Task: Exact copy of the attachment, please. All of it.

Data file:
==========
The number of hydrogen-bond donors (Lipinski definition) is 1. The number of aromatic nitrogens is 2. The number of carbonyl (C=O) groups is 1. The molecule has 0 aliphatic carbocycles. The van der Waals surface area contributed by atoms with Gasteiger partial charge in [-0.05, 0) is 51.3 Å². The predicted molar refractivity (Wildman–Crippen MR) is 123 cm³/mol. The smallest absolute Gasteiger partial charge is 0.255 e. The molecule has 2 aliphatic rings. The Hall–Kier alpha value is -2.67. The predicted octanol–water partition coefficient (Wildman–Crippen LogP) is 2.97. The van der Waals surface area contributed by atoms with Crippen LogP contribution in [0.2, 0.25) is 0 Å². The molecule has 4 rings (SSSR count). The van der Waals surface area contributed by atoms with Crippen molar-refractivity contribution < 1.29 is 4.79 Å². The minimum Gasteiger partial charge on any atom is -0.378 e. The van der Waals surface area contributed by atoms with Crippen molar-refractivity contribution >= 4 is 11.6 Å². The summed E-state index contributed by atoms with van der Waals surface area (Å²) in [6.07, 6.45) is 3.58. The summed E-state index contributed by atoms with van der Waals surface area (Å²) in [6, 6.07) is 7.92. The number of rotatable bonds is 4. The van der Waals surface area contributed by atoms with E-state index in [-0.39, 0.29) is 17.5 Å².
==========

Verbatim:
The number of hydrogen-bond donors (Lipinski definition) is 1. The number of aromatic nitrogens is 2. The number of carbonyl (C=O) groups is 1. The molecule has 0 aliphatic carbocycles. The van der Waals surface area contributed by atoms with Gasteiger partial charge in [-0.05, 0) is 51.3 Å². The predicted molar refractivity (Wildman–Crippen MR) is 123 cm³/mol. The smallest absolute Gasteiger partial charge is 0.255 e. The molecule has 2 aliphatic rings. The Hall–Kier alpha value is -2.67. The predicted octanol–water partition coefficient (Wildman–Crippen LogP) is 2.97. The van der Waals surface area contributed by atoms with Crippen LogP contribution in [0.2, 0.25) is 0 Å². The molecule has 4 rings (SSSR count). The van der Waals surface area contributed by atoms with Crippen molar-refractivity contribution < 1.29 is 4.79 Å². The minimum Gasteiger partial charge on any atom is -0.378 e. The van der Waals surface area contributed by atoms with Crippen molar-refractivity contribution >= 4 is 11.6 Å². The summed E-state index contributed by atoms with van der Waals surface area (Å²) in [6.07, 6.45) is 3.58. The summed E-state index contributed by atoms with van der Waals surface area (Å²) in [6, 6.07) is 7.92. The number of rotatable bonds is 4. The van der Waals surface area contributed by atoms with E-state index in [-0.39, 0.29) is 17.5 Å².